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A tougher approach to alcohol in Dunedin could put an end to late-night alcohol shots in bars and clear outdoor areas of drinkers as early as 11pm.
The proposals are among changes suggested in the Dunedin City Council's draft local alcohol policy, made public yesterday ahead of public consultation beginning next month.
The policy, aimed at reducing alcohol-related harm, suggests bars should close at 3am, an hour earlier than the present closing time, and an earlier 1am start to the one-way door policy.
Bar staff would be banned from selling shots of alcohol after midnight, and bars' outdoor seating areas - on public footpaths - could be cleared of drinkers from as early as 11pm.
There would also be new restrictions on alcohol retailers wanting to set up shop near schools, while supermarkets and bottle stores would have to stop selling alcohol an hour earlier, at 10pm.
Octagon bar owners and the Hospitality Association of New Zealand's Otago branch president, Mark Scully, warned they were preparing to fight the changes, which would hurt businesses and cost jobs.
However, Dunedin Mayor Dave Cull stressed the proposals were not yet policy, and the council wanted to hear from its community before making final decisions.
The Octagon could be a vibrant while occasionally ''threatening'' late-night environment, but any changes to opening hours needed to tackle alcohol-related harm and not simply be a ''knee jerk'' response, he said.
''I have reservations about any change that has not got some evidential basis.''
The draft policy has been developed with input from councillors, police, health authorities and hospitality industry representatives.
It would be considered at Monday's full council meeting before being released for public consultation.
The consultation period would run from September 1 to October 10 and be followed by a public hearing.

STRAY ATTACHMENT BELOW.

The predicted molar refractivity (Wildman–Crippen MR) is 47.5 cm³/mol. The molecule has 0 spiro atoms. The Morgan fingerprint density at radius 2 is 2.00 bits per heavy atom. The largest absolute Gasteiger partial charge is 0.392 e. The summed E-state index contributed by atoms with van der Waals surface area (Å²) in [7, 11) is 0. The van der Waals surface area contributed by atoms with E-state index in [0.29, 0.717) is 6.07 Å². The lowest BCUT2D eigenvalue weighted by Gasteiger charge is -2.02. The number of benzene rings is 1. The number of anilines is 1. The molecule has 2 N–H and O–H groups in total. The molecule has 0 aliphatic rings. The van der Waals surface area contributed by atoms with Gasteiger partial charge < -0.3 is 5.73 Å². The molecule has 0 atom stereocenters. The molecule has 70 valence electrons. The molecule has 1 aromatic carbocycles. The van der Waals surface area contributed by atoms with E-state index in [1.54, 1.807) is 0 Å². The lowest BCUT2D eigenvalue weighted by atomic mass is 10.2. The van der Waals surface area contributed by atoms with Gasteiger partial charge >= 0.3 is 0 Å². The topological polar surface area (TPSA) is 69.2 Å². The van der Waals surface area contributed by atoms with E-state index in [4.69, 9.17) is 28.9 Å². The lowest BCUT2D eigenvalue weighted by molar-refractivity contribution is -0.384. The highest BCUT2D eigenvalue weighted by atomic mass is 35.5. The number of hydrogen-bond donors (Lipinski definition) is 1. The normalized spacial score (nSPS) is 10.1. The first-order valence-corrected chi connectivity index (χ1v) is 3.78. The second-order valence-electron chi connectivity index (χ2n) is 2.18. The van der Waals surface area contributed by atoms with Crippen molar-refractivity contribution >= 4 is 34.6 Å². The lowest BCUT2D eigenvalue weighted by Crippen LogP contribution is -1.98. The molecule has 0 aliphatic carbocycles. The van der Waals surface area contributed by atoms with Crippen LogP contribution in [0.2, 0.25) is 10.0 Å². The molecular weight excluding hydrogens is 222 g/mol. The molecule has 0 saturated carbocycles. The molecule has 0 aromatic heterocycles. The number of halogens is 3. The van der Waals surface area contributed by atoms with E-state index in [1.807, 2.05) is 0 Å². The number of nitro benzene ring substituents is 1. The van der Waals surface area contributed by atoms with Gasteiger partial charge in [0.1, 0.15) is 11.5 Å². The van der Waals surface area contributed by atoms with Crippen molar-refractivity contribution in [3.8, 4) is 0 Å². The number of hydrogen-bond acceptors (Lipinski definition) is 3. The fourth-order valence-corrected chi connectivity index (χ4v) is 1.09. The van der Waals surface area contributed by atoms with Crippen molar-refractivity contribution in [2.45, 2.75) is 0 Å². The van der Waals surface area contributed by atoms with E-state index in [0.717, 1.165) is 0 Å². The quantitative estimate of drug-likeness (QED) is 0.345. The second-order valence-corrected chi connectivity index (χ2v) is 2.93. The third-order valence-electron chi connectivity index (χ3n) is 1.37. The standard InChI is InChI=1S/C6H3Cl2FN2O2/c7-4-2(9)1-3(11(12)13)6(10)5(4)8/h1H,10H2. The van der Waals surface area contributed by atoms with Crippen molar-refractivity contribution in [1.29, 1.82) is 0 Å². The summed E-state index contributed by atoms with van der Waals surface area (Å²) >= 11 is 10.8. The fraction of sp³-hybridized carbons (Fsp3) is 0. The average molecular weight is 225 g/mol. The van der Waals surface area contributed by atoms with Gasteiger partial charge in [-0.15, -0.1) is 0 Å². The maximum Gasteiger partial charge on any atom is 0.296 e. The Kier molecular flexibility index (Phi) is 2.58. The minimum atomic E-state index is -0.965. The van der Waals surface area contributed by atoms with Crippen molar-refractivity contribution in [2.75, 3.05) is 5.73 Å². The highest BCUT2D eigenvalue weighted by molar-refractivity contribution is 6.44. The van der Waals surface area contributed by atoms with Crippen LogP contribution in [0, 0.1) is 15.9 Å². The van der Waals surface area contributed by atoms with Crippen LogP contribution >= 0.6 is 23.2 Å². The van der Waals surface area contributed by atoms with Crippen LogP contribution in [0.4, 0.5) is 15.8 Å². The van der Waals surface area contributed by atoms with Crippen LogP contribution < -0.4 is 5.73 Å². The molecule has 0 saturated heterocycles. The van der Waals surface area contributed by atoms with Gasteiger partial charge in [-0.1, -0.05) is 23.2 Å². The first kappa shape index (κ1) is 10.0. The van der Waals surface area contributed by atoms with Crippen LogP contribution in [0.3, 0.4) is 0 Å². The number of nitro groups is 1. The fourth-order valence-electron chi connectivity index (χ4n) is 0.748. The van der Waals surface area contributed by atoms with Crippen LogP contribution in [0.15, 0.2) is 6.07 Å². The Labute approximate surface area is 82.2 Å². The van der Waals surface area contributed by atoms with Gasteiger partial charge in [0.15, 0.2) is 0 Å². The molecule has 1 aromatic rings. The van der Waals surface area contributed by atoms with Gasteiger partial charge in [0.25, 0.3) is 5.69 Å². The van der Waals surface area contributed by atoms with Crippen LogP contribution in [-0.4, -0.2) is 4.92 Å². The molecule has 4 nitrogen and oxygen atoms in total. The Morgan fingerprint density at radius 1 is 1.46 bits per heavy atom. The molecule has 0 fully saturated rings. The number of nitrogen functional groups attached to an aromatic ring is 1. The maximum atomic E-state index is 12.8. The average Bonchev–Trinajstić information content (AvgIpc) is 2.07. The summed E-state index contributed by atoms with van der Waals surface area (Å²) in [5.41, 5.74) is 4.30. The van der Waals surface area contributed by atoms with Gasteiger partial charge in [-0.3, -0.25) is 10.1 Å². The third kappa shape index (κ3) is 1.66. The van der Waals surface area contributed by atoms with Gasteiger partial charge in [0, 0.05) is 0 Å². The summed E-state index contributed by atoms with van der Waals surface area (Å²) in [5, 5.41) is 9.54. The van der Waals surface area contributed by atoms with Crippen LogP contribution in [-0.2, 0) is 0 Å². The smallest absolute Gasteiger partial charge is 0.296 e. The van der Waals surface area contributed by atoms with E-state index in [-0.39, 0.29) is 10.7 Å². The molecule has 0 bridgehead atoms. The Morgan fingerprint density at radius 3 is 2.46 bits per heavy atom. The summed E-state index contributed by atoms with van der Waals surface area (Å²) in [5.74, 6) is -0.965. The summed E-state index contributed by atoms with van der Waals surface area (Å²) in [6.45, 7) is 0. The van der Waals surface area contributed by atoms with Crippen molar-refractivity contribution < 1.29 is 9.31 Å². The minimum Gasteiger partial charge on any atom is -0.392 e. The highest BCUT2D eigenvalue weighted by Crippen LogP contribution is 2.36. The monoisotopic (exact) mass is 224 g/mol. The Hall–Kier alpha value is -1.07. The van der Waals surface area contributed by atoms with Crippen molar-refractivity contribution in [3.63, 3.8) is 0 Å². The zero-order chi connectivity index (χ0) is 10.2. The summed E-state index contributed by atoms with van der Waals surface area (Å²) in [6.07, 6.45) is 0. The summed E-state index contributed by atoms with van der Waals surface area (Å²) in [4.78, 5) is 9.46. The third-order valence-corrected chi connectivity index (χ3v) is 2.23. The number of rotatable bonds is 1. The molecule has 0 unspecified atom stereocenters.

A report by council alcohol licensing officer Kevin Mechen said police data showed offending peaked after midnight, and was more serious the closer it got to 4am.
Evidence showed earlier closing times led to a ''significant decrease'' in problems elsewhere, and police believed new limits on drinking in outdoor spaces would further reduce conflict between patrons and those queuing to get in.
At present, bars' outdoor areas were not covered by alcohol licences, and bars used public footpaths ''at the pleasure of the council'', Mr Mechen said.
The proposal would extend licences to include outdoor areas, and drinking could be prohibited in the outdoor areas after a set time, ''such as 11pm'', he said.
Banning the sale of shots of alcohol after midnight would reduce consumption, which accelerated with intoxication.
Supermarkets and other off-licences, as well as being forced to stop selling alcohol sooner, would also be prevented from selling individual serves of beer, cider, or RTDs - but not boutique beers - altogether.
Terrace Bar owner John MacDonald, who was yet to see details of the proposals, said they appeared ''heavily biased'' against bars, when the target should be cheap supermarket sales which encouraged ''pre-loading'' at home.
A one-way door policy, earlier closure of outdoor areas to drinkers and other restrictions would be ''challenging'' to manage for bar staff, and would encourage people to drink at home, he said.
That would hurt businesses and could cost jobs, meaning many Octagon bar owners would oppose the changes.
''It is going to, without doubt, have a significant impact on all of the bars around the Octagon, and there's some pretty severe consequences for some of them, so I'm sure there's definitely going to be appeals.''
Octagon bar owner Grant Ellis agreed, saying 1000 full and part-time jobs across the city could be affected - through job losses or reduced hours - as the industry adjusted to a drop in trade.
Mr Scully said the early closure of outdoor areas would be ''very controversial'', but other restrictions would also create problems.
Earlier closing hours would bring alcohol-related problems forward, not prevent them, and forcing large numbers of people on to the street at the same time would create conflict, he said.
He agreed the focus should be on supermarket sales, not bars, which were ''the safest place for young people to be''.
''To me, that's a whole lot safer environment than people having a party in a park at 5am.''
National Addiction Centre director Prof Doug Sellman agreed the policy should do more to control supermarket sales, but dismissed concerns about jobs based on numbers ''plucked out of the air to overstate something''.
He supported other proposed restrictions, saying every hour counted when it came to reducing consumption and alcohol-related harm.
''Every hour you can get it back, the more harm you can avoid.''